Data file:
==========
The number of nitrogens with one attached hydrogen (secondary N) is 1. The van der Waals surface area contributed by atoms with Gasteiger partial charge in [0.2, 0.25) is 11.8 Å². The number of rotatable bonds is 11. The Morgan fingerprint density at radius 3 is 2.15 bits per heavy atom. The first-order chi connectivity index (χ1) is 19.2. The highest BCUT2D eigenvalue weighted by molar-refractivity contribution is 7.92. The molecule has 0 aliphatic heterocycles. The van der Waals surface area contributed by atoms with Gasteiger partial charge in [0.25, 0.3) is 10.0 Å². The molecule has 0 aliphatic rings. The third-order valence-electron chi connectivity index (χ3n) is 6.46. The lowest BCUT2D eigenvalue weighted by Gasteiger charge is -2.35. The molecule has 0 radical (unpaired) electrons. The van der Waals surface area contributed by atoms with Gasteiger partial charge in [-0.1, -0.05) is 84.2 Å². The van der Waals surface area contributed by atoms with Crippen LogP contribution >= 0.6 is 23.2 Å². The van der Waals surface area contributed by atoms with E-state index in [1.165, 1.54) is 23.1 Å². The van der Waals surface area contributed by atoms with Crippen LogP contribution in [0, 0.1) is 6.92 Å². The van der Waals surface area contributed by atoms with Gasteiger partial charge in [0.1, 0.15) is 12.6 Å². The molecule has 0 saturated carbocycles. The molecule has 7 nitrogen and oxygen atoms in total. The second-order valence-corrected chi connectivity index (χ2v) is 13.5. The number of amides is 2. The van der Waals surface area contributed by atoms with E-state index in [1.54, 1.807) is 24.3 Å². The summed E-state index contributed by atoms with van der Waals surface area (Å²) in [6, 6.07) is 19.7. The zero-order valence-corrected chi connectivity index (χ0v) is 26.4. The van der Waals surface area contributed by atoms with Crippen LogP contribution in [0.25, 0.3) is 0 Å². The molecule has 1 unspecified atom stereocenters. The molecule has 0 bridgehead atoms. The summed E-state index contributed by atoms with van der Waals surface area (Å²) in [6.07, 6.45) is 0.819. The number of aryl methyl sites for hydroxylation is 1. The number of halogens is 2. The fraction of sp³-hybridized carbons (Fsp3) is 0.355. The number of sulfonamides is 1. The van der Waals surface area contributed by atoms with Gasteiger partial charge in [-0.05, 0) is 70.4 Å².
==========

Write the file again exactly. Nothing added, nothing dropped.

The number of nitrogens with one attached hydrogen (secondary N) is 1. The van der Waals surface area contributed by atoms with Gasteiger partial charge in [0.2, 0.25) is 11.8 Å². The number of rotatable bonds is 11. The Morgan fingerprint density at radius 3 is 2.15 bits per heavy atom. The first-order chi connectivity index (χ1) is 19.2. The highest BCUT2D eigenvalue weighted by molar-refractivity contribution is 7.92. The molecule has 0 aliphatic heterocycles. The van der Waals surface area contributed by atoms with Gasteiger partial charge in [0.25, 0.3) is 10.0 Å². The molecule has 0 aliphatic rings. The third-order valence-electron chi connectivity index (χ3n) is 6.46. The lowest BCUT2D eigenvalue weighted by Gasteiger charge is -2.35. The molecule has 0 radical (unpaired) electrons. The van der Waals surface area contributed by atoms with Gasteiger partial charge in [-0.1, -0.05) is 84.2 Å². The van der Waals surface area contributed by atoms with Crippen LogP contribution >= 0.6 is 23.2 Å². The van der Waals surface area contributed by atoms with E-state index in [1.165, 1.54) is 23.1 Å². The van der Waals surface area contributed by atoms with Crippen LogP contribution in [0, 0.1) is 6.92 Å². The van der Waals surface area contributed by atoms with Gasteiger partial charge in [0.1, 0.15) is 12.6 Å². The molecule has 0 saturated carbocycles. The molecule has 7 nitrogen and oxygen atoms in total. The second-order valence-corrected chi connectivity index (χ2v) is 13.5. The number of amides is 2. The van der Waals surface area contributed by atoms with E-state index in [1.54, 1.807) is 24.3 Å². The summed E-state index contributed by atoms with van der Waals surface area (Å²) in [6, 6.07) is 19.7. The zero-order valence-corrected chi connectivity index (χ0v) is 26.4. The van der Waals surface area contributed by atoms with Crippen LogP contribution in [0.25, 0.3) is 0 Å². The molecule has 1 unspecified atom stereocenters. The molecule has 0 bridgehead atoms. The summed E-state index contributed by atoms with van der Waals surface area (Å²) in [6.07, 6.45) is 0.819. The number of aryl methyl sites for hydroxylation is 1. The number of halogens is 2. The fraction of sp³-hybridized carbons (Fsp3) is 0.355. The number of sulfonamides is 1. The van der Waals surface area contributed by atoms with Gasteiger partial charge in [-0.05, 0) is 70.4 Å².